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Despite a too-common plot, this entertaining play about an Indian Odissi dancer was well-acted and danced.

Theatre Review (Singapore): ‘Gitanjali [I Feel the Earth Move]’ by The Necessary Stage

Gitanjali [I Feel the Earth Move] is The Necessary Stage’s (TNS) latest production. It ran at SOTA’s Drama Theatre from Septermber 26 to 28 2014.

Sagaram (left) and Shankara (fight). Photo credit: Caleb Ming / SURROUND
Sagaram (left) and Shankara (right).
Photo credit: Caleb Ming / SURROUND

Directed by Alvin Tan and written by Haresh Sharma, this is perhaps one of TNS’s and Sharma’s most accessible plays. Known for his experimental pieces, Sharma tells in Gitanjali a conventional type of story, set in the world of Indian classical dance known as Odissi.

Savitri (Padma Sagaram) is an aging Odissi dance teacher whose top student Priya (Raka Maitra) decides she wants to explore modern dance in Canada, leaving Savitri with the need to engage her son Shankara (Ebi Shankara) to help manage the school. However, things take a slight turn when Shankara is match-made with Singaporean Nandini (Sharda Harrison) and they decide to marry and relocate to her homeland, where Nandini faces struggles conceiving a child and also mending her broken heart over a past love.

Harrison (left) in a dance segment. Photo credit: Caleb Ming / SURROUND
Harrison (left) in a dance segment.
Photo credit: Caleb Ming / SURROUND

Gitanjali had skilled actors. Shankara was relaxed, natural and convincing in his portrayal, whilst Harrison played her tortured Nandini with equal parts pain and pathos. Sagaram was a little stiff, but delivered her Savitri’s cruel quips with such confidence that the audience felt the cut of her words as much as did the characters at whom the words were thrown.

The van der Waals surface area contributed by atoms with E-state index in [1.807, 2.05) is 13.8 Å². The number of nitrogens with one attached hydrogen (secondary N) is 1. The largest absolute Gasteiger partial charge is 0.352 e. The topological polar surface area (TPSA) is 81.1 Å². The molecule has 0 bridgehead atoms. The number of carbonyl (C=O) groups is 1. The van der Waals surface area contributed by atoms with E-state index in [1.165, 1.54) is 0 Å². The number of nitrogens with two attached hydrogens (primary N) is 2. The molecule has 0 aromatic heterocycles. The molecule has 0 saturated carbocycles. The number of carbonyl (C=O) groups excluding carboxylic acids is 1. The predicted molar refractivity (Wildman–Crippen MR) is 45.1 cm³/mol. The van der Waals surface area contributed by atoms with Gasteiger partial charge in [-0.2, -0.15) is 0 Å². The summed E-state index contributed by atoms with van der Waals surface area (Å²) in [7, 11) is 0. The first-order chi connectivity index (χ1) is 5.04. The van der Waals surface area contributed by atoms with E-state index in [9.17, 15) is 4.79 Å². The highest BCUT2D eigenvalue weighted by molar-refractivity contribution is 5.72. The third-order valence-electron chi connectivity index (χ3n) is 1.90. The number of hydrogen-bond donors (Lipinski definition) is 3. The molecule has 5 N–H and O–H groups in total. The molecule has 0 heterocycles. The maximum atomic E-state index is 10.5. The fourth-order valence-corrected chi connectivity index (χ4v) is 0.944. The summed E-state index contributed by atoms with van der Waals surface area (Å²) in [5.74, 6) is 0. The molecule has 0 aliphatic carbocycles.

Maitra doing a short Odissi piece. Photo credit: Caleb Ming / SURROUND
Maitra doing a short Odissi piece.
Photo credit: Caleb Ming / SURROUND

Although Maitra didn’t seem at ease acting on stage, she is clearly a trained Odissi dancer, unlike the Bharathanatyam dancer in my review of Dance Like a Man, and Maitra’s dance segments were truly a delight to watch.

Tan’s incorporation of dance and movement into the play, along with the haunting and captivating sound/music and singing from sound artist Bani Haykal and classical singer Namita Mehta respectively, certainly gave the production texture and dimension.

However, Rabindranath Tagore’s poems, which are said to be the basis of this play, as well as some other background references to things like the Mumbai riots of 1992, didn’t quite fit into the story and stood out of place.

Also, the plot itself was too common, something we’ve heard and seen in many variations before.

Having said that, the acting of the leads as well as Sharma’s funny dialogue and the memorable soundscape kept the production lively, and Gitanjali [I Feel the Earth Move] was definitely entertaining and worth experiencing.

About Sharmila Melissa Yogalingam

Ex-professor, Ex-phd student, current freelance critic, writer and filmmaker.

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